Caveat: you may or may not feel comfortable with a motto with religious background, but the concept we have today of a leader as a servant has had a strong influence from Christianity, so personally I don't see any harm in using it even if you/your club is not religious at all. Moreover, there is precedent of this specific motto being used by non-religious groups
Non ministrari sed ministrare (Mt 20:28)
Literally means [I have come] not to be served but to serve. The context is Jesus explaining his disciples that anyone who wants to become great among you must be [each other's] servant (Mt 20:26.) This is the base of the western concept of exerting leadership/power by serving.
It has been the motto of a number of educational institutions from different, Christian and non-Christian backgrounds (e.g. 1, 2, 3, 4) and at least one bishop (presumably more.)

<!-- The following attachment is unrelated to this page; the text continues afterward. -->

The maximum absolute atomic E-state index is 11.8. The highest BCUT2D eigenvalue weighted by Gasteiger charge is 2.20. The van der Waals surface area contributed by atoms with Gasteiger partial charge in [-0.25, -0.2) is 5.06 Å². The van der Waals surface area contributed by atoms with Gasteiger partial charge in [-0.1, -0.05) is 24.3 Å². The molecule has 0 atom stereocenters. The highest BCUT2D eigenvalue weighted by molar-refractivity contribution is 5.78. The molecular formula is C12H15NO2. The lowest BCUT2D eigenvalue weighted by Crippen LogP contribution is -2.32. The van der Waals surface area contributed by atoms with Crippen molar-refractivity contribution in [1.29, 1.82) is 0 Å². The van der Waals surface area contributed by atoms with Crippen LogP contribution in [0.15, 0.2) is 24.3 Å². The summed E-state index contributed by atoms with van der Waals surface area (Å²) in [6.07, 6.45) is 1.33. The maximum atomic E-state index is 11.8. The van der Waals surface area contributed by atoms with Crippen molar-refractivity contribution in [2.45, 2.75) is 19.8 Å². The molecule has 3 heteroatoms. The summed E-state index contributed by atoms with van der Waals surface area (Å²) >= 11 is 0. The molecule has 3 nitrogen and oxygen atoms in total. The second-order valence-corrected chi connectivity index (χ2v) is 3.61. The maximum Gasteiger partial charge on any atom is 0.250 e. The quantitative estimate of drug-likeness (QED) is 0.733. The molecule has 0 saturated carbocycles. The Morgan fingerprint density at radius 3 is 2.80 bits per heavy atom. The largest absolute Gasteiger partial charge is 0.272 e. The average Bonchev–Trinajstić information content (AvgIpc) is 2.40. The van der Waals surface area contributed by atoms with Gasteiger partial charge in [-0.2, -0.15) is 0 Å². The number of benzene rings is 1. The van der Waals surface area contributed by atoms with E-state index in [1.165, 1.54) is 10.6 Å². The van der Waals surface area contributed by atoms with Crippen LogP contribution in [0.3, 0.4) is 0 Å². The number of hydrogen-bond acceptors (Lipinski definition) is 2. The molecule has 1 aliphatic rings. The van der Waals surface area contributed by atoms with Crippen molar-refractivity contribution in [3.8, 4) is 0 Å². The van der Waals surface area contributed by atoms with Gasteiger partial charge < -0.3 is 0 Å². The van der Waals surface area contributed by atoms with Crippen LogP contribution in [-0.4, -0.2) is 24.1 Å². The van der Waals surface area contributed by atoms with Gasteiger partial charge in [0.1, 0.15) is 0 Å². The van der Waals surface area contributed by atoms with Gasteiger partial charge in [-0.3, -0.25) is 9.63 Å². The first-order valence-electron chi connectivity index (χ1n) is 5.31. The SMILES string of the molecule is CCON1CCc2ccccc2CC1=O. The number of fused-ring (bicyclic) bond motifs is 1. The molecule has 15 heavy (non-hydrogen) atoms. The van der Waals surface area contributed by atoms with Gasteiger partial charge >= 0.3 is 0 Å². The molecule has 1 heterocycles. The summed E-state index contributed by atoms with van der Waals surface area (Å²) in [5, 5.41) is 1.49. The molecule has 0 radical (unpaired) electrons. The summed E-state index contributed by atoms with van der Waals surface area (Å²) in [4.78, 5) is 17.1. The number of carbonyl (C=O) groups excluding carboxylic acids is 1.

In Spanish it is common to call a country's President Primer Mandatario (something in the line of first mandatary/trustee, first one being mandated, even at the point that mandatario has kind of lost its original meaning and is at times translated as leader.)
Most Popes, as well as some Western civil rulers have considered themselves servants at the point of coining and using the title servus servorum Dei (servant of the servants of God.) Of course some have used the title just as a formality but also some have trully meant it.